✔ Pets in the UK now emit 1.3 million tonnes more CO2e than before COVID-19
✔ Dogs are responsible for more than half of this total
✔ You can reduce your pet’s impact by feeding them plant-based meals
The COVID-19 pandemic has led a huge rise in the number of pets adopted by households all over the country.
Millions of people have decided, reasonably, that an animal will provide them with the love, companionship, and distraction they need while they endure the most challenging period of time in memory.
We’ve looked into how this rise in pet numbers has impacted the UK’s fight against climate change, and explained a couple of ways you can minimise your pet’s emissions.
What’s on this page?
Pandemic propels pets’ popularity
Pets have been adopted at a rapid rate during the pandemic.
11% of all households have welcomed a new pet during this time, according to the Pet Food Manufacturers Association.
As there are 27.8 million households in the UK, according to the Office for National Statistics (ONS), this means 3.1 million households now have a new pet.
This is a huge rise, especially when you consider that pet numbers had stayed stable for the past decade.
The number of pet owners hasn’t increased significantly during the pandemic, but the number of pets has. That’s because 95% of new pets went to people who already owned a pet, according to LetterOne.
41% of pet owners now have at least one animal who they adopted over the course of COVID-19.
People aged 25 to 34 – millennials, basically – were the most likely to get a new pet during lockdown, according to the People's Dispensary for Sick Animals (PDSA).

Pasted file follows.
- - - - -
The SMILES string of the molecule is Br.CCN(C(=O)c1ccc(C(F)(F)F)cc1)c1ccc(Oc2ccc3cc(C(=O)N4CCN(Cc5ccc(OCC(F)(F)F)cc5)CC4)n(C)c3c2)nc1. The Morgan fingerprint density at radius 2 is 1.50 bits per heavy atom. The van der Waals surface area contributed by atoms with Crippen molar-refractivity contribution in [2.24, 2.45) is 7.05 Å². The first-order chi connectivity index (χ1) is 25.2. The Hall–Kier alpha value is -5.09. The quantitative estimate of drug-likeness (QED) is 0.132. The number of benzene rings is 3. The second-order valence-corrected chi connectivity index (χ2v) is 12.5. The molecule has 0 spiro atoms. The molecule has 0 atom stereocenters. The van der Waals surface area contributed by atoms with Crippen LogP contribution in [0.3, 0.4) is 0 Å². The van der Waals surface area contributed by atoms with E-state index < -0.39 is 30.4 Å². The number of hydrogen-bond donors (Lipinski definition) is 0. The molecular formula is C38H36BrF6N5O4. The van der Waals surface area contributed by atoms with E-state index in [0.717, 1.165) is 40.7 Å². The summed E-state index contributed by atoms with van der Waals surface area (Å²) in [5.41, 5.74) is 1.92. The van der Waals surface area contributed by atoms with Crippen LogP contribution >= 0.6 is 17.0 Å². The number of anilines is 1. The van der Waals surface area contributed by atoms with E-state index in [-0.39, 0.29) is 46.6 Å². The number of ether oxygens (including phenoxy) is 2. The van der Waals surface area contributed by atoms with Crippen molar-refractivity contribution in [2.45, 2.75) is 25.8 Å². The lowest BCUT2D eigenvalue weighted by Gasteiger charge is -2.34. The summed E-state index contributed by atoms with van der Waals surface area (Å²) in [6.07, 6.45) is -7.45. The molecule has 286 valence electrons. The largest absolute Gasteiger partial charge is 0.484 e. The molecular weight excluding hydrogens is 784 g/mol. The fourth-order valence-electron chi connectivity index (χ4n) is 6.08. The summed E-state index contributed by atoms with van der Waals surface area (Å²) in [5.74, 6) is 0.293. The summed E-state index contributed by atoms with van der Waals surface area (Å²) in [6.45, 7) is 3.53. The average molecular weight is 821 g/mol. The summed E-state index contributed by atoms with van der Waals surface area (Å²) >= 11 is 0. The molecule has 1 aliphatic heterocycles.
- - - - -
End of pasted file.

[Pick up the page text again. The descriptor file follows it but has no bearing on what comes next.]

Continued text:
The rush for animal companionship started early. In the last week before the UK went into the first lockdown – 16-22 March 2020 – Battersea Dogs and Cats Home rehomed more than twice as many dogs and cats as it did during the same week in 2019.
During the second quarter of 2020, the Kennel Club recorded an 11.5% increase in dog registrations, compared to the same period in 2019.
And this rush continued. In October, Linda Cantle of Wood Green animal charity told PFMA: “Demand for pets over the past few months has soared. Enquiries increased by more than 253% during lockdown”.
In November, the parliamentary select committee that deals with environmental issues stated: “Recent statistics show that demand for dogs in the UK has surged dramatically as a result of COVID-19 lockdown measures”.
How much is that doggie in the window?
This elevated demand led to costs spiralling. Dogs Trust found that prices for some dog breeds rose to record levels during the pandemic, as demand shot up.
From March to June 2020, the average price increased by 89% for dachshunds, 67% for chow chows, 56% for pugs, 52% for French bulldogs, and 31% for English bulldogs
Pets4Homes found that demand for puppies was 104% higher in May 2020 than it was in May 2019, driving the average price 131% higher in 2020 than it was in 2019.
This led to more dogs being brought to the UK to be sold. The number of licences issued for dogs to be imported for commercial reasons rose 87% during May to September 2019, compared to the same stretch of time in 2020.
How did we work this out?
Cats and dogs which are kept as pets release 0.39 tonnes of CO2e* per year, on average, according to a University of California, Los Angeles (UCLA) study.